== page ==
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Theater review: 'Slow Dance in Midtown' at the Whitefire Theatre

April 12, 2012 |  2:19 pm

“Slow Dance in Midtown”
Elizabeth Sarnoff, a former writer and producer for “Lost” and “Deadwood” and a co-creator and former executive producer of “Alcatraz,” has written and directed a play, “Slow Dance in Midtown,” premiering at the Whitefire Theatre.

Once you get to know L.A.’s small-theater family, it’s easy to tell when the TV-land cousins are visiting: celebrities at the openings, complimentary cheeses, expensive sets! Here Tom Buderwitz and Andy Hammer’s lavishly detailed sports bar is a miracle of small-stage design, like a trompe l'oeil painting in 3-D, in its realism and illusion of depth. Sound designer Bruce Greenspan has situated the nameless dive firmly in Midtown Manhattan by playing a little snippet of city street noise each time the (unseen) door opens. 

Yet it’s not clear whether the rich production quality grounds or distracts from Sarnoff’s strongly written, cerebral play — or really, plays: two one-acts whose connection becomes clear only at the end.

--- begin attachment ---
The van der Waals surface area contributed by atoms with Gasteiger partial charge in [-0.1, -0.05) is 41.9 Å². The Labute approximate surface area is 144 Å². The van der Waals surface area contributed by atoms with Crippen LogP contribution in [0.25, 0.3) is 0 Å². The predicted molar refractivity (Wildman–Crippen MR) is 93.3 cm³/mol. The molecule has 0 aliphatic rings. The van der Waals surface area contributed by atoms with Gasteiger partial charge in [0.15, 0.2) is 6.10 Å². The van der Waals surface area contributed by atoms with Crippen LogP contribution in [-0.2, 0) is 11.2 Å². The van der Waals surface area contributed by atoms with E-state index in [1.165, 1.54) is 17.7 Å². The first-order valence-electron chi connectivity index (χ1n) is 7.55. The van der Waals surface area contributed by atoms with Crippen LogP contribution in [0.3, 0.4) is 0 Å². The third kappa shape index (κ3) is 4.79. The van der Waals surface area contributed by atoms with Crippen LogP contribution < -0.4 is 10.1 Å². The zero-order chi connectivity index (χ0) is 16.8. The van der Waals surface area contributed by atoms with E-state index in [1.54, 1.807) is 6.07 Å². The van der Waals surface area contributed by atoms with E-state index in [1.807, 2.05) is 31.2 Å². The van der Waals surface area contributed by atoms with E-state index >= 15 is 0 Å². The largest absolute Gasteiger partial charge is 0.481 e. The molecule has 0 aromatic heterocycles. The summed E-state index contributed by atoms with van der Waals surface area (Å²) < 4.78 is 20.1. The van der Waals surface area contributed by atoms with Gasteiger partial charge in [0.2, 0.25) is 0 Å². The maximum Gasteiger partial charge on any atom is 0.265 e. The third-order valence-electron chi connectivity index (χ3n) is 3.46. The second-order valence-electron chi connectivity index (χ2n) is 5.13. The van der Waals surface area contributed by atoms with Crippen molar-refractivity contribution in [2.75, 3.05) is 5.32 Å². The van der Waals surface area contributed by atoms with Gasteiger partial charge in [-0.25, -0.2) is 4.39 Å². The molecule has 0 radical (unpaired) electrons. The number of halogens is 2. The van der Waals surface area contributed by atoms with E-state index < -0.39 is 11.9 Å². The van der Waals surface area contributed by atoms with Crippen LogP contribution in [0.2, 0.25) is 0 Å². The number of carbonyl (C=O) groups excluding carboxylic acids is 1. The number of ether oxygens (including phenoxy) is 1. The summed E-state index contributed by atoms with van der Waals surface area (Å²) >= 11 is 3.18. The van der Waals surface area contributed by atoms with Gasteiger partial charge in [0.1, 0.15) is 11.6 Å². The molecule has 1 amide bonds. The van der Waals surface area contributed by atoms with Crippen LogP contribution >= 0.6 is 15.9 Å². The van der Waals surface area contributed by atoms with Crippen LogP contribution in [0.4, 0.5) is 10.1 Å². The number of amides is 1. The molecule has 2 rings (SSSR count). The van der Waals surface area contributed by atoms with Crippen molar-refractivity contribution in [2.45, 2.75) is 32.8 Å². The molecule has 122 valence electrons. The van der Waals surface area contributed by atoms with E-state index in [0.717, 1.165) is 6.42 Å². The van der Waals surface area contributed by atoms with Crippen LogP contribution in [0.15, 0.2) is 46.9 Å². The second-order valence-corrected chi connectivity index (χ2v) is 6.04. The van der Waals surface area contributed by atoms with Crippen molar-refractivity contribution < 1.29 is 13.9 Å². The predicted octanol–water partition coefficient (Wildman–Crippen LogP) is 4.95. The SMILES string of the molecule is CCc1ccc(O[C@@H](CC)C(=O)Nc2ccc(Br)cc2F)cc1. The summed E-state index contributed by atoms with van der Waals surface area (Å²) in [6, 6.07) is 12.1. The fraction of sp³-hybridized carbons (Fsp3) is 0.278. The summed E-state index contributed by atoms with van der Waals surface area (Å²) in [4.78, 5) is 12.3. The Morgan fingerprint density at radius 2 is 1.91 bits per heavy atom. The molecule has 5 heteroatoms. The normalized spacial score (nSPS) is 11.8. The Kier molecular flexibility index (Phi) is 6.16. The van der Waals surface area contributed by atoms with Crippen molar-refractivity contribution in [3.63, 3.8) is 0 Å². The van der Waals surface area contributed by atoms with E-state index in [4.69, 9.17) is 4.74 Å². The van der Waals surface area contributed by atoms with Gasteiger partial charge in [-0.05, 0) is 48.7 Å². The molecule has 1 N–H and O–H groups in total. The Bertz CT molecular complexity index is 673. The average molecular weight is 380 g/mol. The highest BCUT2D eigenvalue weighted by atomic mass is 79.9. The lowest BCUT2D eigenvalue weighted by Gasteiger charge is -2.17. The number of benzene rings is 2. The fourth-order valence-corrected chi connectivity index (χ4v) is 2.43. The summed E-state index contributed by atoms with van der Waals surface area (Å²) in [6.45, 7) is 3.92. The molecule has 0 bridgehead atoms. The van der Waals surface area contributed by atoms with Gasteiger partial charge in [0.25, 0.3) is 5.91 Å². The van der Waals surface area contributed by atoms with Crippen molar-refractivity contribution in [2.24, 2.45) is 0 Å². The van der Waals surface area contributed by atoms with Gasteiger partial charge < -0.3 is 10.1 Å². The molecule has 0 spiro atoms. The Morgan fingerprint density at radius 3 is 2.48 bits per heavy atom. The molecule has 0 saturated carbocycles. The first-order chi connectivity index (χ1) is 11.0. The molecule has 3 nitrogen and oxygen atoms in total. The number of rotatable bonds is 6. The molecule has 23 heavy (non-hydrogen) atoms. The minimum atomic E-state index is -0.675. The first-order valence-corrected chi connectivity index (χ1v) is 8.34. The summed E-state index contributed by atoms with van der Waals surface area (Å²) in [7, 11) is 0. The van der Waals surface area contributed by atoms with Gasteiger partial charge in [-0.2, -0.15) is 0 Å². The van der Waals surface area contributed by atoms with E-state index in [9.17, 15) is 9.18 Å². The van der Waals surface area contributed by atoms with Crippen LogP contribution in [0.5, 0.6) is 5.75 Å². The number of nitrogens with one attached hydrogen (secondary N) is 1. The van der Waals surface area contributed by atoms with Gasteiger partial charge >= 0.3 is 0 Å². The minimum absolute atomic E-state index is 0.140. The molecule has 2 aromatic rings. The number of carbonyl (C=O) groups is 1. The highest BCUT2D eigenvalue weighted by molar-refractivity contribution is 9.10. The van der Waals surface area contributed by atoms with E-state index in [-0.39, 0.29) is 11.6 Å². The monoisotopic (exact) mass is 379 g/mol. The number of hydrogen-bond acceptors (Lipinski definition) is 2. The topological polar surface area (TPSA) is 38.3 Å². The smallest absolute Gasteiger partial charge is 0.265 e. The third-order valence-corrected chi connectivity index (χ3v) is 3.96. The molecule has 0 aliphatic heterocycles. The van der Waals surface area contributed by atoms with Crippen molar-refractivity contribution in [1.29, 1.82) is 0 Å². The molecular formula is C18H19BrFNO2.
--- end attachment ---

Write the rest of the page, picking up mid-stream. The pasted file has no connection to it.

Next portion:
Withholding information, developing a story in gradual shades and layers, like a Polaroid, is Sarnoff’s tactic here, so much so that to provide even the most basic plot points would deprive the viewer of some of the evening’s considerable suspense. All I can safely say is that in the first act, two men, played by Don Swayze (Patrick’s brother) and Nick Stabile, run into each other at the bar; after the intermission, they are replaced by two women, played by Meredith Scott Lynn and Tricia Small. In both cases the bartender has disappeared, leaving the characters to pour their own drinks; as they do, they hint at, circle around, and finally reveal the past events that led to the palpable tension between them.

It’s an exercise that, well, feels a little like an exercise, especially the second time around. But the writing is full of sharp insight and powerful emotion, the characters are well developed and sympathetic and the fine actors, while sometimes struggling with their accents and with Sarnoff’s quirkier locutions (“I would like to put forth that it’s good to see you,” Stabile’s character says), are a pleasure to watch.


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“Slow Dance in Midtown.” Whitefire Theatre, 13500 Ventura Blvd., Sherman Oaks. 8 p.m. Thursdays through Saturdays. Ends May 12. $20. (818) 990-2324 or Running time: 1 hour, 30 minutes.

Photo: Nick Stabile, left, Don Swayze and Tom Buderwitz and Andy Hammer's set in “Slow Dance in Midtown” at the Whitefire Theatre. Credit: Ty Donaldson.